King Co. deputy fired for putting pepper spray on water bottles of homeless

FILE -- A King County Sheriff's deputy patrol cruiser photographed by KOMO News.

SEATTLE – A King County deputy has been fired for misusing pepper spray after he admitted to putting the irritant on the water bottles of homeless people. The deputy told investigators he was frustrated by a problem camp site and was simply trying to send a message.

Although Derek DeZiel was let go for "conduct unbecoming" an officer, Sheriff John Urquhart wrote in a termination letter that he considered this to be a "criminal" act - and a form of malicious mischief.

The incident came about late last year, when deputies were regularly called to help clear out a homeless encampment under a bridge in Fall City. DeZiel was one of the officers who typically responded.

On the day in question, the campers were gone but their property was still beneath the bridge. A fellow deputy said DeZiel pulled out his pepper spray and aimed it onto the nozzle of a water bottle.

“Then he said, ‘This is how we handled things in METRO,’” said Ryan Sprecher, one of the other deputies at the camp site that day.

When questioned, DeZiel told investigators it was his way to send a message.

“I put a little squirt of pepper spray on the end of a water bottle to deter him from coming back,” DeZiel said.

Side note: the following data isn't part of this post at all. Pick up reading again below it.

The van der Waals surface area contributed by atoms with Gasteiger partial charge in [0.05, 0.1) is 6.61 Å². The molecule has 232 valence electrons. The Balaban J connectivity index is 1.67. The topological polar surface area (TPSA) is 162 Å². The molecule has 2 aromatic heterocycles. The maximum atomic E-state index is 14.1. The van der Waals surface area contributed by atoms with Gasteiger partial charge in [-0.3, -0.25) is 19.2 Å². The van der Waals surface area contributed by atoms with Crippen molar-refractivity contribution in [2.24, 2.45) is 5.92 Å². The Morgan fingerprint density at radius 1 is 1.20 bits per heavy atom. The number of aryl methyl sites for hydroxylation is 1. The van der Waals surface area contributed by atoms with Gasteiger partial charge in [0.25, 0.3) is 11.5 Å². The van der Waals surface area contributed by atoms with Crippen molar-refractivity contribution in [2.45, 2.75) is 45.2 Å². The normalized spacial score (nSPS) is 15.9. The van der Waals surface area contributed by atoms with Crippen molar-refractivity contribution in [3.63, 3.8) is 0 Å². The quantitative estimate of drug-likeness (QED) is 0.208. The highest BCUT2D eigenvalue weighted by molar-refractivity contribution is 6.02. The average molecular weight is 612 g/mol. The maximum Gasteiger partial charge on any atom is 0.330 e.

Despite applying the spray to the nozzle, DeZiel said his goal was not to have the homeless camper ingest any of it.

“Was the assumption that he would drink this and then get pepper spray on his lips,” one of the internal affairs investigators asked.

"No the assumption was he would touch it and realize there is something on it and that he would get the idea not to come back under the bridge anymore,” DeZiel responded.

DeZiel told investigators he'd done it before, and had learned the tactic from more senior deputies. His partner on the call that day called it "disappointing."

“We've all been OC'd and it's not fun,” Sprecher said. “I really wouldn't want it in my mouth. Especially drinking water."

In his termination letter, Urquhart called the pepper spray incident "an attack on the most vulnerable and powerless segment of society by the most powerful segment of society...a police officer!”

The sheriff also pointed out that DeZiel could not name anyone who taught him the tactic, and said he didn't believe him.

DeZiel had been disciplined before for harassment and other violations in the past. The county prosecutor is now reviewing his case to see if it warrants any criminal charges.

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